The Lush Flowering Plant That Happily Spills Over Stone Edging Or Borders

Getting a lush and natural look on your landscaping borders might seem impossible sometimes, but it's all a matter of finding the right plant — and having the patience to let it grow. Ideally, you want greenery that forms a mat, hiding pavers, metal strips, and any other unnatural edging. All the better if it flowers in the spring or summer, adding some interest to those often dull borders. Happily, two hardy natives, both coincidentally called creeping phlox, have you covered. 

Phlox subulata is native to the eastern and central U.S. and Canada and goes by a bunch of names — creeping phlox, moss phlox, mountain phlox, moss pink (or moss-pink), flowering moss, ground pink, mountain pink, rock phlox, and thrift. This plant thrives in U.S. hardiness zones 3 to 9. Its flowers boast notched petals and a wide range of hues (red, purple, blue, pink, white, and even bi-colored and striped), and it grows to a maximum height of 6 inches.

Phlox stolonifera, on the other hand, goes only by creeping phlox or star rock phlox. Its original home is the Appalachian Mountains, meaning it thrives best in zones 5 to 8. The plant is a little taller, reaching an impressive height of 10 inches in optimal conditions. Check the flowers to tell it from its cousin: Their petals are notch-free and colors are limited to white through purple. Phlox stolonifera also blooms a little later, from July through September.

Where to plant creeping phlox to take best advantage of its trailing nature

What makes both species of creeping phlox perfect for rockeries, borders, erosion control, and even container gardens is their low, spreading growth habit, preference for well-drained soils, drought resistance, and love of sunny locations. Use them to fill in space between pavers, cover the harsh walls of shrub-planted pots and hanging baskets, curtain down rock retaining walls, and highlight garden pathways. Since they're endemic to America, the creeping phloxes also work well in woodland clearings, native plant gardens, and naturalized areas alike. Because of all this, plus the fact it tolerates foot traffic, this plant makes a great turfgrass alternative in lawns and median strips too. Have a steeply inclined yard that's difficult to maintain? Use creeping phlox as a weed-suppressant and never mow again!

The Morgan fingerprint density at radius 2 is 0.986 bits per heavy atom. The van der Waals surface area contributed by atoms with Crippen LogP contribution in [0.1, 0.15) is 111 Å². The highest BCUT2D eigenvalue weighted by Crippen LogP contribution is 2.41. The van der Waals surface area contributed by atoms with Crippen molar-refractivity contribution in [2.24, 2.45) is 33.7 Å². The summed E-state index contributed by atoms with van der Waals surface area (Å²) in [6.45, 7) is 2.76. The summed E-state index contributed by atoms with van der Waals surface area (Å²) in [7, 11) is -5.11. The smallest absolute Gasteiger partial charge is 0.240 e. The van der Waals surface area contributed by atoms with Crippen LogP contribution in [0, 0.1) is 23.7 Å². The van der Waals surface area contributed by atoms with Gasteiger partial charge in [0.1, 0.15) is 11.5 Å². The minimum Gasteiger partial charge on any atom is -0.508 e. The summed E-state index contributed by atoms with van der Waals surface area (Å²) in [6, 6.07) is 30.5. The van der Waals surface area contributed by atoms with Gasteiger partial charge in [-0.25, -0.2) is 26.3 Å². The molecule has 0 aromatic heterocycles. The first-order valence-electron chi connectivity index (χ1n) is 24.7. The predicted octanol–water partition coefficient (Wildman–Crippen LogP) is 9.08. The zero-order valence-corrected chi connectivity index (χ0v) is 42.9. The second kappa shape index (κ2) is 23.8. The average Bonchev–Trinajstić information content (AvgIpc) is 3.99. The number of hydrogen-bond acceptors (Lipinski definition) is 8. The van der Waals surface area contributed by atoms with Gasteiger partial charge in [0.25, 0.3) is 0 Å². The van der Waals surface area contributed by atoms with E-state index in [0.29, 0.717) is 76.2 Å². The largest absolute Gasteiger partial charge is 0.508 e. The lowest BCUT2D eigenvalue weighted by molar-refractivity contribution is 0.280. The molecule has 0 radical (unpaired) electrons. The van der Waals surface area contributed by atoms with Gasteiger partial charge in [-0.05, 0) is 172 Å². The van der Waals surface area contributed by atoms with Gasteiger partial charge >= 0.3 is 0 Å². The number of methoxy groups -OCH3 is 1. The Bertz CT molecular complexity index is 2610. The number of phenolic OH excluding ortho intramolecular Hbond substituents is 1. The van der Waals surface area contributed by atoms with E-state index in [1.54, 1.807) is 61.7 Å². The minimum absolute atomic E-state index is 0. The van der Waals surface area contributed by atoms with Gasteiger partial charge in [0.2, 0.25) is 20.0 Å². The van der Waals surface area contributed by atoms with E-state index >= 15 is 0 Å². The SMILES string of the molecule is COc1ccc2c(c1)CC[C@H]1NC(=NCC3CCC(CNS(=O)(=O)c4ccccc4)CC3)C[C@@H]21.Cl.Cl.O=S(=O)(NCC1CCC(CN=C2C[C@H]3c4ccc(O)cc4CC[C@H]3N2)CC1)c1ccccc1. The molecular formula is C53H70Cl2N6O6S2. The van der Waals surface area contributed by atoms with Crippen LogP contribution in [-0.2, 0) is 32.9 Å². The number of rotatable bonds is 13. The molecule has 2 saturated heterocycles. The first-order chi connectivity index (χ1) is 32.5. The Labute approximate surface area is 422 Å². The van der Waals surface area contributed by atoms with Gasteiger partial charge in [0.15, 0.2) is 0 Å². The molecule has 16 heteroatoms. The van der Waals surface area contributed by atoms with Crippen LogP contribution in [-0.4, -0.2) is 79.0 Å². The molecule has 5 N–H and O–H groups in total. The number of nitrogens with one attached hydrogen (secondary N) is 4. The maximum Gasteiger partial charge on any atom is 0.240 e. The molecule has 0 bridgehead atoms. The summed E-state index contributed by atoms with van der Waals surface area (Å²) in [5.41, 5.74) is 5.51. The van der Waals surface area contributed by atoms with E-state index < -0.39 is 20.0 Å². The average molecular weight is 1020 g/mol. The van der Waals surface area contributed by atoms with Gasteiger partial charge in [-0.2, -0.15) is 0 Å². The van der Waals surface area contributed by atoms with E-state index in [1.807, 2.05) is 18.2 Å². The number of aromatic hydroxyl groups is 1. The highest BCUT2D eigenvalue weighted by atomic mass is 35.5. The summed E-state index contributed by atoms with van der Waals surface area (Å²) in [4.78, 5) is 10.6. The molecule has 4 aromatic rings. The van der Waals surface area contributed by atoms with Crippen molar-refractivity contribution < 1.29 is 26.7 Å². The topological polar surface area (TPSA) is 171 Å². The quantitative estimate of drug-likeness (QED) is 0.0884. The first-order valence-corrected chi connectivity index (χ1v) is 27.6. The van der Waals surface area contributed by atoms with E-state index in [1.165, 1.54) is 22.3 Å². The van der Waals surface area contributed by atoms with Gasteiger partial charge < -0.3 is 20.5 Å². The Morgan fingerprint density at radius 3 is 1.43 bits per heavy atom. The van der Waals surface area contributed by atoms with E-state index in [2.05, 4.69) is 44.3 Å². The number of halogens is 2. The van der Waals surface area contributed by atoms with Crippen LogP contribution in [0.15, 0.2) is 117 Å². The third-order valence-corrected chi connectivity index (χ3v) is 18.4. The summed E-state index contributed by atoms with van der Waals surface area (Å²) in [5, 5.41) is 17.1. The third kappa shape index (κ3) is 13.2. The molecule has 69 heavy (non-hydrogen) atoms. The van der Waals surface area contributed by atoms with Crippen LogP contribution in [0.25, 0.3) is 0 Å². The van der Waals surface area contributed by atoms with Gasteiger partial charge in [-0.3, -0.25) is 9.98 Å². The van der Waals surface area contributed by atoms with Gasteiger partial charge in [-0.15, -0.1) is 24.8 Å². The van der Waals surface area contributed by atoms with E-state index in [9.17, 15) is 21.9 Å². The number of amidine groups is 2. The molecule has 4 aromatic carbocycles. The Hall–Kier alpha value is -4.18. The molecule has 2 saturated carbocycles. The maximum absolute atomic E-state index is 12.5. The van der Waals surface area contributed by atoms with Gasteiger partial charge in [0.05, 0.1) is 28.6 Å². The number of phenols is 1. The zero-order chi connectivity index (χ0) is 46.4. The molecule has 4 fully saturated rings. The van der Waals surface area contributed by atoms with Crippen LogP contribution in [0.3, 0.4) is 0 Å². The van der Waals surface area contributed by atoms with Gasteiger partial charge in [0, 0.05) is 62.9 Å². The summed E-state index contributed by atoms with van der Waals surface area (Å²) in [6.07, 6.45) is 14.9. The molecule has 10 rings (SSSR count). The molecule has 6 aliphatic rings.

If you're cultivating a vibrant spring backyard, you should be planting creeping phlox for a garden full of color — especially Phlox subulata. The early spring bloomer has cultivars in so many hues, each forming dense blankets of flowers that stand out against more subdued shrubbery. The foliage is technically evergreen (or semi-evergreen in the case of Phlox stolonifera) but can die off a little in winter so plant it with evergreens or plants that flower in other seasons if you're worried about unsightly brown patches. With such bountiful blooms, it's no surprise that both species attract pollinating insects and hummingbirds. They're also hosts for caterpillars and, major bonus, are mostly ignored by deer and rabbits.

Buy your creeping phlox plants and get ground-covering

Both species of creeping phlox can be found online and at garden centers or big box stores. Phlox plots must be separated to remain healthy and blooming so you could also offer to help a friend or neighbor divide their patch and take away some plants with roots for free. In fact, passing along creeping phlox plants in this manner is a long-standing tradition in American gardening. Once you have your plugs in hand, focus on how to successfully grow a creeping phlox plant. Unlike many ground covers, phloxes do better when planted as singletons rather than in groups (even if you purchased them in packs). They spread outwards from the central plant in all directions, filling in the gap between two pavers or adorning a once-barren rock crevice with a 20-inch wide carpet of greenery and spring blooms at a medium-fast pace. 

If you want to cover a large area — say, a hard-to-plant slope — simply space multiple creeping phlox plants at least two feet apart. Then, dig a hole, add a handful of balanced garden fertilizer or compost, pop in a plant, and mulch liberally. Luckily, these plants are generally pretty low maintenance once they're firmly set in place. They rarely get sick either; just watch out for signs of dieback since creeping phlox occasionally gets attacked by fungal diseases. Cut these perennial plants back after they flower — around mid-August for Phlox subulata and later for Phlox stolonifera — to boost blooms and foliage for the coming season.